The ACC, whose teams also play eight conference games (plus Notre Dame at least once every three years), also considered moving to a nine-game conference schedule. However, the league opted to stay with the eight-plus-Notre Dame model, stipulating instead that teams would have to play one Power Five school in their non-league slates beginning in 2017, which would include the Notre Dame game or other ACC schools,[53] as will games against another FBS independent, BYU.[54] Despite the push to increase schedule strength, some ACC coaches preferred the scheduling flexibility available with fewer permanent fixtures on a team's slate.[55] Opinion was split among league athletic directors on moving to a nine-game schedule prior to the vote.[56] An SEC expansion to a nine-game schedule would limit the ACC's opportunities to play Power Five non-conference opponents.[57]

Semifinals

The College Football Playoff uses a four-team knockout bracket to determine the national champion. Six bowl games--the Rose Bowl, Sugar Bowl, Orange Bowl, Cotton Bowl, Fiesta Bowl, and Peach Bowl- rotate as hosts for the semifinals.[58] The rotation is set on a three-year cycle with the following pairings: Rose/Sugar, Orange/Cotton, and Fiesta/Peach. The two semifinal bowls and the other four top-tier bowls are marketed as the New Year's Six.[59] Per contract, the Rose & Sugar Bowls are always on New Year's Day. Originally 3 games were held on New Year's Eve with the other 3 on New Year's Day, however disappointing TV ratings in the first rotation led to games originally planned for New Year's Eve be moved to as early as December 27 in some years.[2] The selection committee seeds the top four teams, and also assigns teams to the at-large bowls (Cotton, Fiesta, and Peach) in years when they do not host semifinals.[60]

The four-team format pits the No. 1-ranked team against No. 4 and No. 2 against No. 3. The seeding determines the semifinal bowl game assigned to each matchup; the No. 1 seed chooses its bowl game to prevent it from playing in a "road" environment. There are no limits on the number of teams per conference, a change from previous BCS rules.[2] However, some non-semifinal bowl selections still maintain their conference tie-ins, similarly to the BCS's automatic qualifier berths.[61] A team from one of the "Group of Five" conferences is guaranteed a spot in one of the New Year's Six bowls.[62]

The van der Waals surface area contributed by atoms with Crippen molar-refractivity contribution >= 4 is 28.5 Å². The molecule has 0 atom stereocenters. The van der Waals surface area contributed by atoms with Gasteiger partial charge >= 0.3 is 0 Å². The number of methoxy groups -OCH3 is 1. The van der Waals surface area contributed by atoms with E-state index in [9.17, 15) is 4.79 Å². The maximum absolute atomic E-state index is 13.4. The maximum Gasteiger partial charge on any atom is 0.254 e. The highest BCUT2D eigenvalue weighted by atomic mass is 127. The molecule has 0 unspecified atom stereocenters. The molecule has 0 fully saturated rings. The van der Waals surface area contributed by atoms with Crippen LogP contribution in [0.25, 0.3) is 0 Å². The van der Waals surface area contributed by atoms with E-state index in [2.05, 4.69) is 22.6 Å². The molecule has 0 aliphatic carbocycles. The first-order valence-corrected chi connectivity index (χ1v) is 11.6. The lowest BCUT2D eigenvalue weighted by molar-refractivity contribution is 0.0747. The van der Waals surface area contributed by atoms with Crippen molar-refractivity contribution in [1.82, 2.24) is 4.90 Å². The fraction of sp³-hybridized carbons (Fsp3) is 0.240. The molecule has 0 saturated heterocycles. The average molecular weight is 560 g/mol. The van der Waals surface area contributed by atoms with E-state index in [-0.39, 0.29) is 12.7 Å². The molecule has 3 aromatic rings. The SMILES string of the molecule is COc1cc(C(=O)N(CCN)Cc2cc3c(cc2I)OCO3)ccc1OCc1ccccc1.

Season Semifinal Winner Loser Score Attendance Venue
2014-15 Rose Bowl 2 Oregon (12-1) 3 Florida State (13-0) 59-20 91,322 Rose Bowl Stadium, Pasadena, California
Sugar Bowl 4 Ohio State (12-1) 1 Alabama (12-1) 42-35 74,682 Mercedes-Benz Superdome, New Orleans, Louisiana
2015-16 Orange Bowl 1 Clemson (13-0) 4 Oklahoma (11-1) 37-17 67,615 Sun Life Stadium, Miami Gardens, Florida
Cotton Bowl 2 Alabama (12-1) 3 Michigan State (12-1) 38-0 82,812 AT&T Stadium, Arlington, Texas
2016-17 Peach Bowl 1 Alabama (13-0) 4 Washington (12-1) 24-7 75,996 Georgia Dome, Atlanta, Georgia
Fiesta Bowl 2 Clemson (12-1) 3 Ohio State (11-1) 31-0 71,279 University of Phoenix Stadium, Glendale, Arizona
2017-18 Rose Bowl 3 Georgia (12-1) 2 Oklahoma (12-1) 54-48 2OT 92,844 Rose Bowl Stadium, Pasadena, California
Sugar Bowl 4 Alabama (11-1) 1 Clemson (12-1) 24-6 72,360 Mercedes-Benz Superdome, New Orleans, Louisiana
2018-19 Orange Bowl 1 Alabama (13-0) 4 Oklahoma (12-1) 45-34 66,203 Hard Rock Stadium, Miami Gardens, Florida
Cotton Bowl 2 Clemson (13-0) 3 Notre Dame (12-0) 30-3 72,183 AT&T Stadium, Arlington, Texas
2019-20 Peach Bowl 1 LSU (13-0) 4 Oklahoma (12-1) 63-28 78,387 Mercedes-Benz Stadium, Atlanta, Georgia
Fiesta Bowl 3 Clemson (13-0) 2 Ohio State (13-0) 29-23 71,330 State Farm Stadium, Glendale, Arizona
2020-21 Rose Bowl 1 Alabama (11-0) 4 Notre Dame (10-1) 31-14 18,373 AT&T Stadium, Arlington, Texas (Moved from Pasadena)
Sugar Bowl 3 Ohio State (6-0) 2 Clemson (10-1) 49-28 3,000 Mercedes-Benz Superdome, New Orleans, Louisiana

Championship game

College Football Playoff is located in the United States
2014
2014
2015
2015
2016
2016
2017
2017
2018
2018
2019
2019
2020
2020
2021
2021
2022
2022
2023
2023
Hosts of the College Football Playoff Championship Game
All displayed years are the year of the regular season, though the games were actually played in January of the following year.